How Great Thou Part

A friend and I chat. It’s a familiar topic that keeps rearing its ugly head during divorce.

It seems yet another person is capable of opening their mouth to voice their particular thoughts on divorce.

Now, I can’t place more emphasis on the fact that these misguided people simply have no clue what divorce really is. I can’t imagine if they truly did, that they would believe extolling their personal judgements on an already suffering and weakened human being would be the right thing to do.

Let me repeat that.

If you are the family member or friend of someone who is getting a divorce – know that they are presently weak and suffering.

Of course, I do not agree with black and white or blanket statements. There are exceptions to this; however, for the most part, remember that divorce is a death. It is important to recognize that grief accompanies divorce.

Do not be foolish enough to believe that just because a person ultimately surrendered and began divorce proceedings that they actually chose divorce. Instead, understand that they acquiesced to it.

I was shocked at an individuals insensitivity to a friend’s divorce. “She chose this,” the person said to me as I encouraged empathy and compassion.

My response?

“I begged for God to ease my mother’s suffering and then I screamed in grief the moment that he did,” I say.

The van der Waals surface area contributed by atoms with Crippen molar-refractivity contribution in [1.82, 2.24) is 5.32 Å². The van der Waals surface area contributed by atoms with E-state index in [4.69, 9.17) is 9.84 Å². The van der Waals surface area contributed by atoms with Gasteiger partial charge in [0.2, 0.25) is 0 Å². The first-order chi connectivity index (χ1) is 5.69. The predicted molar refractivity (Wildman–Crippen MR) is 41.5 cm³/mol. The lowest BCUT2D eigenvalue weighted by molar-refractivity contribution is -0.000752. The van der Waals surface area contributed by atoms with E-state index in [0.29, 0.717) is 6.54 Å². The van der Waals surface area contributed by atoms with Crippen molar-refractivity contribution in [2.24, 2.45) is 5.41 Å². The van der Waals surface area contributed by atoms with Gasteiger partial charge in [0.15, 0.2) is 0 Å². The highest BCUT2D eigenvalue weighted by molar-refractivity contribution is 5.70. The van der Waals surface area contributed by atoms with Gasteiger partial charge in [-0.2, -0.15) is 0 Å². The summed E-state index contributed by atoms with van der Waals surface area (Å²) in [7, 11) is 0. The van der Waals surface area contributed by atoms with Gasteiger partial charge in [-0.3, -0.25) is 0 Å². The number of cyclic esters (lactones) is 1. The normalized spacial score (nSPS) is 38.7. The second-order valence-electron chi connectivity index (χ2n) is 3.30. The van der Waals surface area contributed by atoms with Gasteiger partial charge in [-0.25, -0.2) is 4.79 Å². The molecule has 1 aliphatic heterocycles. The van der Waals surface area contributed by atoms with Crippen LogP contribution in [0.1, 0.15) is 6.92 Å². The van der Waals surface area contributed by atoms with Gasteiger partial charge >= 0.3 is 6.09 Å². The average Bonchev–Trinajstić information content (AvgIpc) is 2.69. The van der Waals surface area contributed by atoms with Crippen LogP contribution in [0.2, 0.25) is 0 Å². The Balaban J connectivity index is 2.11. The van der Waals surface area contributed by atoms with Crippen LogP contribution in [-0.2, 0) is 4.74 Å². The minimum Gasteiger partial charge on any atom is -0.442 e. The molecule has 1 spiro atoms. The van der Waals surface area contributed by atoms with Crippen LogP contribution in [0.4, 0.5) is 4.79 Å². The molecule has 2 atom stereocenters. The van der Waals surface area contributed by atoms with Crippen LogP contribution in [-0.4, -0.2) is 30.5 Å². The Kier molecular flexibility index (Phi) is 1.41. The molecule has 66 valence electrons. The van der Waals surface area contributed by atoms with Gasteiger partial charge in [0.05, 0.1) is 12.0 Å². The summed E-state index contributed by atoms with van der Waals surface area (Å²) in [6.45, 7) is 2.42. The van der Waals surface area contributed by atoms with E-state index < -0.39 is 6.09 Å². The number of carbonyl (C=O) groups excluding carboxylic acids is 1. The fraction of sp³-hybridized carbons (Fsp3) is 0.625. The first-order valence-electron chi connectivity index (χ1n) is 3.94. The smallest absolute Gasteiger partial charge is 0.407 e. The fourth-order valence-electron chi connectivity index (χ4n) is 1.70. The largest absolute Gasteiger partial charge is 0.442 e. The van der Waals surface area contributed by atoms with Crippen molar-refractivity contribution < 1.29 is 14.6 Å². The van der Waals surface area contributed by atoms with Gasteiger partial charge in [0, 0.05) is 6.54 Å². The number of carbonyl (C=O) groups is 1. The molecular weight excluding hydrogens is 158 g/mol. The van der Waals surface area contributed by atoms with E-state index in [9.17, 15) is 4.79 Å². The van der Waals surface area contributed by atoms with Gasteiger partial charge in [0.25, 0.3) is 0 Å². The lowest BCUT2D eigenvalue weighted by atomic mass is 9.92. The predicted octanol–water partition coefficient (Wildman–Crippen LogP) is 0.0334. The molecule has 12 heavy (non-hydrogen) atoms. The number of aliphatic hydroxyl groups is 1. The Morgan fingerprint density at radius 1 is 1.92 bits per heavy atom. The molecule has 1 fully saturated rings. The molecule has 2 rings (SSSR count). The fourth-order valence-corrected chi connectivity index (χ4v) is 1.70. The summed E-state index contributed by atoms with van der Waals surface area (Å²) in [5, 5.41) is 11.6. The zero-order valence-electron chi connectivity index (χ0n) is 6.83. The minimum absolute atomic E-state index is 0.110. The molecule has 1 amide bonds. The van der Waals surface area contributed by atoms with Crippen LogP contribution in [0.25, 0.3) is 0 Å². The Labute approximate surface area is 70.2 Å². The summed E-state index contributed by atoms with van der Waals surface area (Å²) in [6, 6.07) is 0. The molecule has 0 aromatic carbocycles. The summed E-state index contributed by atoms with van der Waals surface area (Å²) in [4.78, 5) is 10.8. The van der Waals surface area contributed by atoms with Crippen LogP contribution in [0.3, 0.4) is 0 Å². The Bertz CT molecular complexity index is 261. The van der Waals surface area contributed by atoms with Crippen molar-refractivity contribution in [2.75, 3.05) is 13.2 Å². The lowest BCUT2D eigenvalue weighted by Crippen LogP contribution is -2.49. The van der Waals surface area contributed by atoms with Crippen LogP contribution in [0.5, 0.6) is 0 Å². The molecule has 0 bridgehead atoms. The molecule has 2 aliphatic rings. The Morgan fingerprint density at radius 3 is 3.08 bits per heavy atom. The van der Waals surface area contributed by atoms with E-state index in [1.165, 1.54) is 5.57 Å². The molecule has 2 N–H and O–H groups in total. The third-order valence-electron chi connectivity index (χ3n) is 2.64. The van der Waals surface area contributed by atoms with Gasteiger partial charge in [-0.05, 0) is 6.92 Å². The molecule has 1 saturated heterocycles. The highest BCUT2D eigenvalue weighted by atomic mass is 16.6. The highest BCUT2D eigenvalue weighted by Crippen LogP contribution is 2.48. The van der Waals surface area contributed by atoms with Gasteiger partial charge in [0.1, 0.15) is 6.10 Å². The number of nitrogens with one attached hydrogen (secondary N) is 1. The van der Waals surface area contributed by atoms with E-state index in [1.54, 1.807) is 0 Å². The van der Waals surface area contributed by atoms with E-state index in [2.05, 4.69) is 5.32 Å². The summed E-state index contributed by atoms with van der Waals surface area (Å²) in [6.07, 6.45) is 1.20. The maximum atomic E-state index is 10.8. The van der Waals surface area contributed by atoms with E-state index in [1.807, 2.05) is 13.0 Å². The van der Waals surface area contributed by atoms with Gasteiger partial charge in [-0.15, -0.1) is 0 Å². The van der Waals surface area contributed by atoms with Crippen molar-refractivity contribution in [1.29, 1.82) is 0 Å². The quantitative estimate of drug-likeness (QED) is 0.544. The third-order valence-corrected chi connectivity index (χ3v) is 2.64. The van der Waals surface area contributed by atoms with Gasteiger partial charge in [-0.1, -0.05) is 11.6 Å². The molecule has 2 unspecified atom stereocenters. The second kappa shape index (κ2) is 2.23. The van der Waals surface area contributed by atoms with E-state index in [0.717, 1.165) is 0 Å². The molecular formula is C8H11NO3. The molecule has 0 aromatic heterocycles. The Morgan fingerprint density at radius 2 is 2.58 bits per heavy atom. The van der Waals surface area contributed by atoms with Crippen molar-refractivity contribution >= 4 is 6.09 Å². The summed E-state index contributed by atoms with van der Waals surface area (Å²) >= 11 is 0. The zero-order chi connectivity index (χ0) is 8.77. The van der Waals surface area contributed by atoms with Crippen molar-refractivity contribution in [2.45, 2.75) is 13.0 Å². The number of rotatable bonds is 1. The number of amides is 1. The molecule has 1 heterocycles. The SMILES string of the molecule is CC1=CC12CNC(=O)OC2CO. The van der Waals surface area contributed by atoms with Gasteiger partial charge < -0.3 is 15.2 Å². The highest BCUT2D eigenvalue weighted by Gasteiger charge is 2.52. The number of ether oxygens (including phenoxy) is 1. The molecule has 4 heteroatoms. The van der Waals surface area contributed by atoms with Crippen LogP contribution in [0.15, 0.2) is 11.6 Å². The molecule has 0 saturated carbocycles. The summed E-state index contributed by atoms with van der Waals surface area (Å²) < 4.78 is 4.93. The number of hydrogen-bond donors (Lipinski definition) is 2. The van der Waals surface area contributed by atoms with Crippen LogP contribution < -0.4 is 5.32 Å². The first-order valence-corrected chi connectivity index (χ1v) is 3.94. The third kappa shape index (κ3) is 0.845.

It is arrogance to have a big mouth and big opinions in divorce. It could almost be referred to as bullying and not just a lack of kindness.

I remember one day, a very outspoken person looked at me (or should I say looked down on me) and said dismissively, “Well, if I wanted a divorce, I would have just gotten one.”

This was a mean-spirited reference to my elongated divorce.

At the time, this sent me to the ladies room. I grabbed a tissue and gazed in the mirror fighting back tears. This woman did not matter to me. Nor did I care if she liked me nor what she thought of me. None of this mattered because my wound was gaping and she scraped it.

It didn’t matter who caused the pain. It was just all pain.

I made a decision that night. I did not respond to her. I would not make myself look down to look up at her.

Instead, I just romanced my internal response. What I would have liked to have said to her if I wanted to give her the satisfaction.

“How naive of you. You try divorcing someone that doesn’t want to divorce you.”
“Of course, you would because you are controlling so I am sure that you would be in control of your divorce.”

Maybe there should just be a few canned responses for these arrogant ‘know it alls.’

1. “Unhappy people give the best advice! Do you have any more?

2. “I’m sorry, I meant unhappy people who don’t feel very good about themselves. Thanks for the great advice!”

3. “I love getting advice from a marriage and divorce expert!”

4. “I had no idea that you were doing life so well! Tell me more!”

5. “Good to know you don’t fear heights. I would be afraid to be up on that high horse of yours!”

6. “You must forget all the times you complained about your marriage! Don’t worry memory loss is normal at your age.”

7. “It must be exhausting needing to be in control all the time! So sorry you can’t control my life, too!”

8. “I know divorce is scary. Don’t worry it’s not a disease even if your marriage is a mess!”

Well, you get the idea. While your divorce wound is gaping – avoid these people. When it starts to heal – feel sorry for them.
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